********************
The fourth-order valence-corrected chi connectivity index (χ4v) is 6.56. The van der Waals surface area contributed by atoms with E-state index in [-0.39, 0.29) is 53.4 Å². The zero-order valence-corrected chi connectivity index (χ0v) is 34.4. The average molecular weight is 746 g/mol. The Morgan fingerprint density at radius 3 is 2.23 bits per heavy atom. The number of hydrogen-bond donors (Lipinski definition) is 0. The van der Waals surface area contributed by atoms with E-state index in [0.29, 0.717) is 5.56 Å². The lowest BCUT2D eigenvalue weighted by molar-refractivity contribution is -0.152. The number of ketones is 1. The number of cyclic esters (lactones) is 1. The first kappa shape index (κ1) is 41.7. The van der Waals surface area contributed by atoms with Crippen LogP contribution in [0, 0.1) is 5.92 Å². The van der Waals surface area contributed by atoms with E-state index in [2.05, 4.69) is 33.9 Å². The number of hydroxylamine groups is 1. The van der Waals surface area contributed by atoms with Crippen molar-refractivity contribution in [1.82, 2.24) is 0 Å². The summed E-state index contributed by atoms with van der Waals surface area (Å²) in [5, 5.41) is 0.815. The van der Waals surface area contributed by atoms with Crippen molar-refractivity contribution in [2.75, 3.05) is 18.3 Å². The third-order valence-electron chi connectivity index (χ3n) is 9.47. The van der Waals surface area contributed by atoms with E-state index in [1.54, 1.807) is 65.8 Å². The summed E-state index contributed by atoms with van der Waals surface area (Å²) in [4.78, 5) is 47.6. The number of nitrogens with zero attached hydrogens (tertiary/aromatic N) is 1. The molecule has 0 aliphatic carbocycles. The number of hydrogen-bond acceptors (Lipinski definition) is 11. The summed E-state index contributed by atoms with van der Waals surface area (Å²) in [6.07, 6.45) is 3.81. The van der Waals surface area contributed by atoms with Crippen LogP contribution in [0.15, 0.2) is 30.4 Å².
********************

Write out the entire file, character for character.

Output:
The fourth-order valence-corrected chi connectivity index (χ4v) is 6.56. The van der Waals surface area contributed by atoms with E-state index in [-0.39, 0.29) is 53.4 Å². The zero-order valence-corrected chi connectivity index (χ0v) is 34.4. The average molecular weight is 746 g/mol. The Morgan fingerprint density at radius 3 is 2.23 bits per heavy atom. The number of hydrogen-bond donors (Lipinski definition) is 0. The van der Waals surface area contributed by atoms with E-state index in [0.29, 0.717) is 5.56 Å². The lowest BCUT2D eigenvalue weighted by molar-refractivity contribution is -0.152. The number of ketones is 1. The number of cyclic esters (lactones) is 1. The first kappa shape index (κ1) is 41.7. The van der Waals surface area contributed by atoms with Crippen LogP contribution in [0, 0.1) is 5.92 Å². The van der Waals surface area contributed by atoms with E-state index in [2.05, 4.69) is 33.9 Å². The number of hydroxylamine groups is 1. The van der Waals surface area contributed by atoms with Crippen molar-refractivity contribution in [1.82, 2.24) is 0 Å². The summed E-state index contributed by atoms with van der Waals surface area (Å²) in [5, 5.41) is 0.815. The van der Waals surface area contributed by atoms with Crippen molar-refractivity contribution in [2.75, 3.05) is 18.3 Å². The third-order valence-electron chi connectivity index (χ3n) is 9.47. The van der Waals surface area contributed by atoms with E-state index in [1.54, 1.807) is 65.8 Å². The summed E-state index contributed by atoms with van der Waals surface area (Å²) in [4.78, 5) is 47.6. The number of nitrogens with zero attached hydrogens (tertiary/aromatic N) is 1. The molecule has 0 aliphatic carbocycles. The number of hydrogen-bond acceptors (Lipinski definition) is 11. The summed E-state index contributed by atoms with van der Waals surface area (Å²) in [6.07, 6.45) is 3.81. The van der Waals surface area contributed by atoms with Crippen LogP contribution in [0.15, 0.2) is 30.4 Å².